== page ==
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Press Release: ‘Power, People and Places: A Manifesto for devolution to Britain’s Key Cities’

1st May 2015


EMBARGOED: 00.01 FRIDAY MAY 1st, 2015

Devolving power to Britain’s group of 26 Key Cities would see their vital contribution to the national economy soar, improve lives and raise billions of pounds for the Treasury.

A report by the independent think tank ResPublica convincingly proves that Key Cities – such as Sunderland, Cambridge and Plymouth – could be transformed into economic powerhouses creating jobs in specialist centres of industry and technology if they managed their own budgets.

‘Power, people and places: A Manifesto for devolution to Britain’s Key Cities’ says their economic potential merits additional powers, equivalent to those currently devolved to larger city-regions.

These include the potential for greater fiscal devolution – the freedom to set and retain local taxes such as council tax, business rates and other concessions such as tax discounts for tourism.



If Key Cities were given this freedom they could save a staggering £12.5 bn* over the course of the next parliament, that’s an annual saving of £2.5 bn*, simply by gaining control of public spending.

In the report  independent economic forecasters Oxford Economics say Key Cities could realistically aspire to reducing their combined contribution to the Government’s borrowing requirement by somewhere between one third (down from £8.2bn to £5.6bn) and one half (down from £8.2bn to just £3.4bn) over the long-term. If achieved, this would move cities like Preston and Southampton from being in net receipt to the exchequer to becoming net contributors.

ResPublica argues that the cities must commit to strengthening local governance and accountability with the facility to create directly elected Mayors, or alternative models, and establish Local Public Accounts Committees, where desired.

Report author and director of ResPublica, Phillip Blond, said: “To carry on growing and for that growth to benefit the entire population, Key Cities need greater freedom and flexibility from national policies and centrally driven funding. Our report shows that if Key Cities get devolved powers the whole country will gain as the revenue generated for the Treasury will be staggering.”

ResPublica’s report confirms that giving Key Cities greater control of health, education, housing and transport budgets can generate cash for the Treasury and free the areas from their dependency on centralised money.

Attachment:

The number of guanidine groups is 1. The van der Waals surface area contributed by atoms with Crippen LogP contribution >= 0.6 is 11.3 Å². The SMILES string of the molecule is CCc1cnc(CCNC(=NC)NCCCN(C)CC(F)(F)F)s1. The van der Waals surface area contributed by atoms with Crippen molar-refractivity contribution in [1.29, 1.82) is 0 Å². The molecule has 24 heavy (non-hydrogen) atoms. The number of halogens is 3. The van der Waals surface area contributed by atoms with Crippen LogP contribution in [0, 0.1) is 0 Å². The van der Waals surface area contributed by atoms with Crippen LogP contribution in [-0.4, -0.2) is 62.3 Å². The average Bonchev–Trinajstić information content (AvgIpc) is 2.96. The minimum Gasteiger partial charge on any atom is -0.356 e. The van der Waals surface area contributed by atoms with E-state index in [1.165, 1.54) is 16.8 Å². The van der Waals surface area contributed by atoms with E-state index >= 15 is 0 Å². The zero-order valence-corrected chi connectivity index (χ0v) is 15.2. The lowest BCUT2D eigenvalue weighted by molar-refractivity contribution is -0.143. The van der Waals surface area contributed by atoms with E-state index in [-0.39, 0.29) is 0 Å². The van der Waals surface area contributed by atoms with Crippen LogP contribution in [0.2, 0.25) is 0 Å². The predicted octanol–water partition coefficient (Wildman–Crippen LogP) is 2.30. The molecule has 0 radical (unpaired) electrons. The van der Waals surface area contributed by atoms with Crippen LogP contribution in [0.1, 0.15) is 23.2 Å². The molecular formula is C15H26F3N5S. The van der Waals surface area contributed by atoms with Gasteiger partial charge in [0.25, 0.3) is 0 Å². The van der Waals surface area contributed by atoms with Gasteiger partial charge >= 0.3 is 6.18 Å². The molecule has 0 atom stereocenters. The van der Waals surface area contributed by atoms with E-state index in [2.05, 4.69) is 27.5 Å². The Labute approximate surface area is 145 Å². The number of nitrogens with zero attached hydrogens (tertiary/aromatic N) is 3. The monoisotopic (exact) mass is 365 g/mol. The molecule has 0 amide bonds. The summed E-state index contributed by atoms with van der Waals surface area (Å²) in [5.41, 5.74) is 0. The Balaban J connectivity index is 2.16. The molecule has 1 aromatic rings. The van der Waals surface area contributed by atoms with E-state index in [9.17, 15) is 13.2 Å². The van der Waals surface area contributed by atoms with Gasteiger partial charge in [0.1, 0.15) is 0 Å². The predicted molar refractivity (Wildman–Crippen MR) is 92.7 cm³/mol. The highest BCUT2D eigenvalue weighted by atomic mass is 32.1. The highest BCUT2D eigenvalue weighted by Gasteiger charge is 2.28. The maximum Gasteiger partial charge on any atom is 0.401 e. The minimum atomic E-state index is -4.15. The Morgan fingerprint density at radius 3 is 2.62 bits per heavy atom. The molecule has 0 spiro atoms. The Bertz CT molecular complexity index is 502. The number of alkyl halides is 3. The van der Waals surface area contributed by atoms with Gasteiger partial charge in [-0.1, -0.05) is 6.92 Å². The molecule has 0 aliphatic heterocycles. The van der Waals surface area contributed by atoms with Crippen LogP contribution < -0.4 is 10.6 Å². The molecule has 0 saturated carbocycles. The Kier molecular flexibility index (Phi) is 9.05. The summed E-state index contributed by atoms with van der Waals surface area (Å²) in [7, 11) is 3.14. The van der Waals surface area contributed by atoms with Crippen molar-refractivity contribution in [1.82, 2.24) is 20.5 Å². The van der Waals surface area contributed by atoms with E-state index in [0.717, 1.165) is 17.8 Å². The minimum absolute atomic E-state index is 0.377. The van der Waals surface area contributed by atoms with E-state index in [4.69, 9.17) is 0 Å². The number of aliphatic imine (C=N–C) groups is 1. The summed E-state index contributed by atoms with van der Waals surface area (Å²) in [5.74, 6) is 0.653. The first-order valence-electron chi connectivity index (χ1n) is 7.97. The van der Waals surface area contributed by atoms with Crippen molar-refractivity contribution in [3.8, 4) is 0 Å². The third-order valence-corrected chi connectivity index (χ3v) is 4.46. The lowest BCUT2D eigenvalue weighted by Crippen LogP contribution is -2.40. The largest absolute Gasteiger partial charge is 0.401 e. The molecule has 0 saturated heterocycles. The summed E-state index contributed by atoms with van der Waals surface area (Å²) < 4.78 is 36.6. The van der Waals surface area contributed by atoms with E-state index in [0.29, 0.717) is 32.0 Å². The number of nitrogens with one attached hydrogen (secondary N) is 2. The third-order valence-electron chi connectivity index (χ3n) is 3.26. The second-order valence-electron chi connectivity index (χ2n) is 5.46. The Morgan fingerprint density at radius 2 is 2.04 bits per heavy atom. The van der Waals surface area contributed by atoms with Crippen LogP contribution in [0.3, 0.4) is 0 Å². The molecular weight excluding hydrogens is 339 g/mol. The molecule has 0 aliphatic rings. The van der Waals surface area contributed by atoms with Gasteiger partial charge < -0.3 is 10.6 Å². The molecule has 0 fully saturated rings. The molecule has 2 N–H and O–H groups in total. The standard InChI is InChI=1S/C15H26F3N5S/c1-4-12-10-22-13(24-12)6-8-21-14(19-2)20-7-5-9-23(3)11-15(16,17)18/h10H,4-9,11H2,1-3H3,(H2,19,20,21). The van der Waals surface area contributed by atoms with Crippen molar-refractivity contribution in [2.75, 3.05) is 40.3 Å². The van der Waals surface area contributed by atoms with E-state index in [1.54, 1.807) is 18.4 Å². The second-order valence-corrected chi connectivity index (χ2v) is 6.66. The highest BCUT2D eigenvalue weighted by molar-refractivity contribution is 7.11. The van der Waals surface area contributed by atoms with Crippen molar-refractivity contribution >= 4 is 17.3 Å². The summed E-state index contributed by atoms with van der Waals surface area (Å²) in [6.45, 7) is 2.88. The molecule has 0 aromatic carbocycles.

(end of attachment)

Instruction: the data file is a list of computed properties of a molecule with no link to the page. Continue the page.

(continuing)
ResPublica is calling on the next Government to agree five-year funding settlements with the Key Cities in its first Comprehensive Spending Review. This would allow the cities to invest in training, infrastructure such as roads and enterprise parks, as well as linking social care and the NHS.

In return for this freedom, which could be devolved further to the different levels of city authorities, Key Cities would report to government departments and agencies on how their devolved settlements are delivering.



The 26 Key Cities are already doing well with a combined GVA of £163 billion, making up 11% of the UK Economy with a population of 7.9 million people. Some Key Cities are growing at such a rate that they’re out performing the national average (on GVA) and are heading towards levels of economic output seen in London – which creates 22% of the UK’s total.

Key Cities are diverse, offering many specialist areas of business:

  • Regional service economies – Peterborough, Preston, Milton Keynes
  • Advanced manufacturing economies – Sunderland, Derby, Coventry, Tees Valley
  • Visitor economies – Blackpool, Bournemouth, Southend-on-Sea, Bath
  • Marine economies – Portsmouth, Southampton, Plymouth, Hull
  • Knowledge economies – Cambridge, Oxford
  • Creative-digital economies – Brighton, Norwich.

These important sectors need specialist workers and this requirement gives Key Cities an advantage over larger cities.

‘Smart specialisation’, and the diversification of existing expertise, can help Key Cities prioritise investment in local economic development, creating growth. But this can only be done if they can be freed from the mechanisms of a Westminster Government. In turn the fiscal growth would see greater tax receipts for the Treasury.

Dr Dave Smith, Chair of the Key Cities Chief Executive Group, said: “With a more stable financial settlement from central government and new fiscal powers, Key Cities can be an important part of building a new economy based on high skilled jobs and high-value added production. Now is a critical moment to seize this generational opportunity for our cities and our country. The next Government must provide our members with the devolutionary powers needed to support local businesses and communities.  Only then will we be able to fully maximise our global competiveness.”

Mr Blond added: “The Government really needs to give Key Cities control over financial policies which affect local economies. If they allowed this to happen, the Treasury would see bigger returns and the economic output of the country would grow as a whole.

“In addition to the national benefit, communities would benefit from stronger local economies. This would allow individuals to prosper without having to rely on welfare payments because of increased job opportunities.”

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